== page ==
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DrP
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[*] posted on 13-10-2005 at 06:58


Buy a tube of silicone grease. Don't ust too much on the joint and just put it round the top. Wipe it off afterwards with some tissue wipe. Bet you'll be fine with this. Silicone grease is quite expensive though.
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Quince
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[*] posted on 13-10-2005 at 10:02


Hmm, it doesn't seem to just "wipe off".



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[*] posted on 13-10-2005 at 12:58


Fine, if you're worried about the 3 microgram residue left behind...carefully burn it in a bunsen flame and wipe off the SiO2 with a bit of sandpaper. Satisfied?



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Quince
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[*] posted on 13-10-2005 at 14:21


Er, I thought glass was mostly SiO2 also.



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neutrino
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[*] posted on 13-10-2005 at 16:38


I think vulture was being sarcastic.
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Quince
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[*] posted on 13-10-2005 at 16:51


Oh... but to what end?



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12AX7
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[*] posted on 13-10-2005 at 17:13


Silicones burn with a yellow flame (at least the last polymerized acetic polysilicone I burned), leaving a large amount of white ash, silica fume.

I would imagine the residue would wipe off, rather than requiring sand paper, but I could be wrong.

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[*] posted on 14-10-2005 at 11:46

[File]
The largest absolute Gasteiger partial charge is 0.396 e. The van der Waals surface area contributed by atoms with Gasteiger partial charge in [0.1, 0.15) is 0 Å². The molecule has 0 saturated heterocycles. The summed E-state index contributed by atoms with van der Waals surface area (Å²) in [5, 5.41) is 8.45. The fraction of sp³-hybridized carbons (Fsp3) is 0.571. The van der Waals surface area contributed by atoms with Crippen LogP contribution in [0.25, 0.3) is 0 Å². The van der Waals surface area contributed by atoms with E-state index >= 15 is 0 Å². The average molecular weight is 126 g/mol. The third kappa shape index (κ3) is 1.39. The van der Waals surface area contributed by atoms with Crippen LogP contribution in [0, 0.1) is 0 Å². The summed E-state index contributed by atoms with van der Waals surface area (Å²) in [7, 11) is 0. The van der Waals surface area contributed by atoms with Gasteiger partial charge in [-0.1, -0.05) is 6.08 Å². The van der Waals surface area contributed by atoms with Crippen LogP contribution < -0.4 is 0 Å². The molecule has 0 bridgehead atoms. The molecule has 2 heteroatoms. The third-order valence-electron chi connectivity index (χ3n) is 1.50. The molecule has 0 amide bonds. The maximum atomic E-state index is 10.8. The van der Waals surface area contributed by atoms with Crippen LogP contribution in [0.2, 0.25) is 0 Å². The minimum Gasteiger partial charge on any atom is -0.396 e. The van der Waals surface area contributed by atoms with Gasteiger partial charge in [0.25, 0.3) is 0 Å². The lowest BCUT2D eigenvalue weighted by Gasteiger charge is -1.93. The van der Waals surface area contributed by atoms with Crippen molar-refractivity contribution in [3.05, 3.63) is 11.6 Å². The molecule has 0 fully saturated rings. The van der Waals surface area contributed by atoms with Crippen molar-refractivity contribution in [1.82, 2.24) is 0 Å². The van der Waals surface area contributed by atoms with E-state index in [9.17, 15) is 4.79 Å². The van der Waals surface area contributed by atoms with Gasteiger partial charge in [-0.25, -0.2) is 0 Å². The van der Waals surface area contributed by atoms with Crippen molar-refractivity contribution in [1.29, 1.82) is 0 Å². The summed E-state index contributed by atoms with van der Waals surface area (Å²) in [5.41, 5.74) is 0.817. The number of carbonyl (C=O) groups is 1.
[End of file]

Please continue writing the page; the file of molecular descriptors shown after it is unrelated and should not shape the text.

12AX7 is right and I wasn't being sarcastic. If high enough temperatures are applied, silicone will burn leaving very pure SiO2. Sometimes it will cake or widen the joint in which case it wont fit anymore and that's when you need sandpaper.



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neutrino
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[*] posted on 14-10-2005 at 13:49


Does sandpaper damage the joint in this case?

I assume the cooling must be done carefully to avoid cracking?
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[*] posted on 15-10-2005 at 11:20


The commercial product used in glass stopcocks, dessicator flanges etc is usually called stopcock grease, but I've also seen the German word Exsikatorfett (dessicator grease) used for it. The last variety I ran into was advertised not to contain silicon, it was thick and sticky grease obviously of very high boiling point. The question that interests me is where is such grease used outside laboratory (OTC acquisition), but I haven't looked into it. It's a very useful product. The typical silicone grease works but it is not as thick and not as good. Here is a link about these products.

http://www.sas.org/E-Bulletin/2002-09-20/labNotesCoyne/body....
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Quince
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[*] posted on 15-10-2005 at 17:48


According to this link, silicone grease should not be used with vacuum as it deposits a film on the inside of the glassware; in heat it burns completely into the glass, and the removal method given is soaking in a base. Overall, pretty nasty! Given the problems with removal of the fluorinated grease as well, I guess PTFE sleeves or tape remain the best option in most cases.

[Edited on 16-10-2005 by Quince]